Post-merger notification must be made no later than 30 days of the closing but there is no such deadline for pre-merger notification. The acquiring party may file a pre-merger notification any time after execution of a definitive agreement but must not close before the KFTC’s decision, which would otherwise constitute a gun-jumping offence.
There is no filing fee that the KFTC charges.
Once the merging parties file a notification, the initial 30-day review period begins. The KFTC may extend the initial review period by 90 days so that the total review period may be extended up to 120 days. In practice, the actual review period could be longer than 120 days due to the stop-the-clock rule, under which the clock stops once the KFTC issues a Request for Information (RFI) and does not restart until the merging parties provide the requested information. For example, the longest review period so far was approximately two years and seven months in the mergers of CMB cable television companies in 2007. In practice, if a reported merger does not raise competitive concern, the KFTC often approves earlier than the expiry of the initial review period; but this does not mean that the KFTC adopts an early termination notice. Furthermore, there is no such thing as a second request or Phase II review.
The KFTC may hear from stakeholders such as competitors and consumers in high-profile transactions. The KFTC often uses the stakeholders’ voices to fashion proper remedies to maintain or restore competition after the proposed merger.
It is strictly prohibited to close the transaction subject to the pre-merger notification prior to the KFTC’s conclusion (ie, gun-jumping). It is not clear whether the merging parties are free to close when the waiting period expires, but the MRFTA is interpreted to mean that merging parties must not proceed to close until receiving the KFTC’s decision, notwithstanding the expiry of the waiting period.
If after its review the KFTC finds that the proposed merger raises competitive concerns, the KFTC will prepare an examiner’s report based on its findings and submits it to the commissioners. The merging parties may submit their own opinions against the examiner’s report, and the commissioners will hold a hearing and deliberate before coming to a final conclusion. The final conclusion will be served to the merging parties.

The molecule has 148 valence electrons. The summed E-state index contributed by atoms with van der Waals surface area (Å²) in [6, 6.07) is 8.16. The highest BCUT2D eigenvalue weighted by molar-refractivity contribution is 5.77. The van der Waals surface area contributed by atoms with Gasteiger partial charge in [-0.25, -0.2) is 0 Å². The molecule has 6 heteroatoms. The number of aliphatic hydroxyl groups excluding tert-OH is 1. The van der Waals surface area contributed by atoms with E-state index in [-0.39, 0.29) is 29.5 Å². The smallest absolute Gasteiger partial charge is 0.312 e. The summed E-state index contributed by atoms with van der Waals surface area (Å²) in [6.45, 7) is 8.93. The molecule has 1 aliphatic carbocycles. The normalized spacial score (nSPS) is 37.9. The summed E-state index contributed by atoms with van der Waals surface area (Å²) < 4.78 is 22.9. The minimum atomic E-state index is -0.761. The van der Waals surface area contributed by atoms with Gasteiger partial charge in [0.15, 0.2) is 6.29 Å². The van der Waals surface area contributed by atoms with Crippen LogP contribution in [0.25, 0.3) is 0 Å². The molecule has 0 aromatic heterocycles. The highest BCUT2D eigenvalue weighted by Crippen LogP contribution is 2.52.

The merging parties may appeal the KFTC’s final conclusion to the Seoul High Court for its review de novo no later than 30 days from receipt of the KFTC’s conclusion. If the merging parties are not satisfied with the Seoul High Court’s ruling, they can file an appeal to the Supreme Court, the highest court in Korea.
Under the MRFTA, a horizontal merger is presumed to be anticompetitive if:
- the post-merger market share of the merged entity is 50 per cent or more (or the top three market players including the merged entity have an aggregate market share of 75 per cent or more);
- the post-merger market share of the merged entity is the largest in the relevant market; and
- the gap in the post-merger market share between the merged entity and the second largest competitor is equal to or greater than 25 per cent of the post-merger market share of the merged entity.
This presumption based on the post-merger market share is rebuttable. The merged entity may submit their arguments to rebut the presumption. If the KFTC is not persuaded by the rebuttal arguments, the notified merger will likely be rejected or granted conditional approval. So far, only nine transactions have been fully rejected.
The KFTC Guidelines provide safe harbour based on the Herfindahl-Hirschman Index (HHI). A horizontal merger is presumed not to be anticompetitive if:
- the post-merger HHI is less than 1,200;
- the post-merger HHI is 1,200 or more or less than 2,500 and the post-merger increase in the HHI is less than 250; or
- the post-merger HHI is 2,500 or more and the post-merger increase in the HHI is less than 150.
If a proposed merger falls under this safe harbour, the KFTC will likely not challenge the merger.